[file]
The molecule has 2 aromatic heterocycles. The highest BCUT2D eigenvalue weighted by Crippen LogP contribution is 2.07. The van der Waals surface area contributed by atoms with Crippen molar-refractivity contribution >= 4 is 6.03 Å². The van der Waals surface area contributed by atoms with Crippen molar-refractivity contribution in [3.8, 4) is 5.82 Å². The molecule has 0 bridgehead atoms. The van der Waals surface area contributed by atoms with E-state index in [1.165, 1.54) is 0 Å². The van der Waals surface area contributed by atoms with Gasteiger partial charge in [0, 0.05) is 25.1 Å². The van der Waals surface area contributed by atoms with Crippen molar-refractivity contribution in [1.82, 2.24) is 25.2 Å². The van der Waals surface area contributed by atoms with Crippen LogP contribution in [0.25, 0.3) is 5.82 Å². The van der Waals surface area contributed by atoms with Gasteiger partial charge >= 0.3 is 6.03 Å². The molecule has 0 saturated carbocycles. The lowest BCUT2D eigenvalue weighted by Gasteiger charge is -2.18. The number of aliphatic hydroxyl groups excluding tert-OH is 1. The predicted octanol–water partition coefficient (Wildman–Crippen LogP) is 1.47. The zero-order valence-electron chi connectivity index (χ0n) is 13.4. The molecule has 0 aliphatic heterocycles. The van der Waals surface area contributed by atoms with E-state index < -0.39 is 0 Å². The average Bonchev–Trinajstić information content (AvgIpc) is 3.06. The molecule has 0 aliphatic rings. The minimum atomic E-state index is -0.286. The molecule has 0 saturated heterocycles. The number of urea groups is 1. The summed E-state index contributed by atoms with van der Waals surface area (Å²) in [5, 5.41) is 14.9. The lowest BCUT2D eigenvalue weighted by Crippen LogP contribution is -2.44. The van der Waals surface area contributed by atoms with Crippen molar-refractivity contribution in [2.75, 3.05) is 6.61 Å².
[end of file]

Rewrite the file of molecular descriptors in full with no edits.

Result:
The molecule has 2 aromatic heterocycles. The highest BCUT2D eigenvalue weighted by Crippen LogP contribution is 2.07. The van der Waals surface area contributed by atoms with Crippen molar-refractivity contribution >= 4 is 6.03 Å². The van der Waals surface area contributed by atoms with Crippen molar-refractivity contribution in [3.8, 4) is 5.82 Å². The molecule has 0 bridgehead atoms. The van der Waals surface area contributed by atoms with E-state index in [1.165, 1.54) is 0 Å². The van der Waals surface area contributed by atoms with Gasteiger partial charge in [0, 0.05) is 25.1 Å². The van der Waals surface area contributed by atoms with Crippen molar-refractivity contribution in [1.82, 2.24) is 25.2 Å². The van der Waals surface area contributed by atoms with Crippen LogP contribution in [0.25, 0.3) is 5.82 Å². The van der Waals surface area contributed by atoms with Gasteiger partial charge >= 0.3 is 6.03 Å². The molecule has 0 saturated carbocycles. The lowest BCUT2D eigenvalue weighted by Gasteiger charge is -2.18. The number of aliphatic hydroxyl groups excluding tert-OH is 1. The predicted octanol–water partition coefficient (Wildman–Crippen LogP) is 1.47. The zero-order valence-electron chi connectivity index (χ0n) is 13.4. The molecule has 0 aliphatic heterocycles. The van der Waals surface area contributed by atoms with E-state index < -0.39 is 0 Å². The average Bonchev–Trinajstić information content (AvgIpc) is 3.06. The molecule has 0 aliphatic rings. The minimum atomic E-state index is -0.286. The molecule has 0 saturated heterocycles. The number of urea groups is 1. The summed E-state index contributed by atoms with van der Waals surface area (Å²) in [5, 5.41) is 14.9. The lowest BCUT2D eigenvalue weighted by Crippen LogP contribution is -2.44. The van der Waals surface area contributed by atoms with Crippen molar-refractivity contribution in [2.75, 3.05) is 6.61 Å².